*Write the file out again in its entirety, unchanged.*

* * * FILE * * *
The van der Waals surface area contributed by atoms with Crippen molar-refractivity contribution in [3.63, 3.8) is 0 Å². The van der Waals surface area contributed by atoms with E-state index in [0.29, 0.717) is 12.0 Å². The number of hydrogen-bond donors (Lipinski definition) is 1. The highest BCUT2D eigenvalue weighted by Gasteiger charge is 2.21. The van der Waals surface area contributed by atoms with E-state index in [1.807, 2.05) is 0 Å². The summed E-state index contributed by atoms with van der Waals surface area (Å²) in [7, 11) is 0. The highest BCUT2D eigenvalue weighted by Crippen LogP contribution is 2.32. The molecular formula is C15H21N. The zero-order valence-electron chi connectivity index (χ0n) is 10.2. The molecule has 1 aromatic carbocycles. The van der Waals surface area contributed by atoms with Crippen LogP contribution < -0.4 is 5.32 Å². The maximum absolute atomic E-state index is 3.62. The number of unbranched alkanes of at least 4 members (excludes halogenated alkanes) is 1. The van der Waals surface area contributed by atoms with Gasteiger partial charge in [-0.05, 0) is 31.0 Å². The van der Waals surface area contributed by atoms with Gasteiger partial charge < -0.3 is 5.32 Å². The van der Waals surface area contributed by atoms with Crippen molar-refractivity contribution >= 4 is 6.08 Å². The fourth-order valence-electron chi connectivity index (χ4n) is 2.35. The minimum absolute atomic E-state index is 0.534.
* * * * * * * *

The van der Waals surface area contributed by atoms with Crippen molar-refractivity contribution in [3.63, 3.8) is 0 Å². The van der Waals surface area contributed by atoms with E-state index in [0.29, 0.717) is 12.0 Å². The number of hydrogen-bond donors (Lipinski definition) is 1. The highest BCUT2D eigenvalue weighted by Gasteiger charge is 2.21. The van der Waals surface area contributed by atoms with E-state index in [1.807, 2.05) is 0 Å². The summed E-state index contributed by atoms with van der Waals surface area (Å²) in [7, 11) is 0. The highest BCUT2D eigenvalue weighted by Crippen LogP contribution is 2.32. The molecular formula is C15H21N. The zero-order valence-electron chi connectivity index (χ0n) is 10.2. The molecule has 1 aromatic carbocycles. The van der Waals surface area contributed by atoms with Crippen LogP contribution < -0.4 is 5.32 Å². The maximum absolute atomic E-state index is 3.62. The number of unbranched alkanes of at least 4 members (excludes halogenated alkanes) is 1. The van der Waals surface area contributed by atoms with Gasteiger partial charge in [-0.05, 0) is 31.0 Å². The van der Waals surface area contributed by atoms with Gasteiger partial charge < -0.3 is 5.32 Å². The van der Waals surface area contributed by atoms with Crippen molar-refractivity contribution >= 4 is 6.08 Å². The fourth-order valence-electron chi connectivity index (χ4n) is 2.35. The minimum absolute atomic E-state index is 0.534.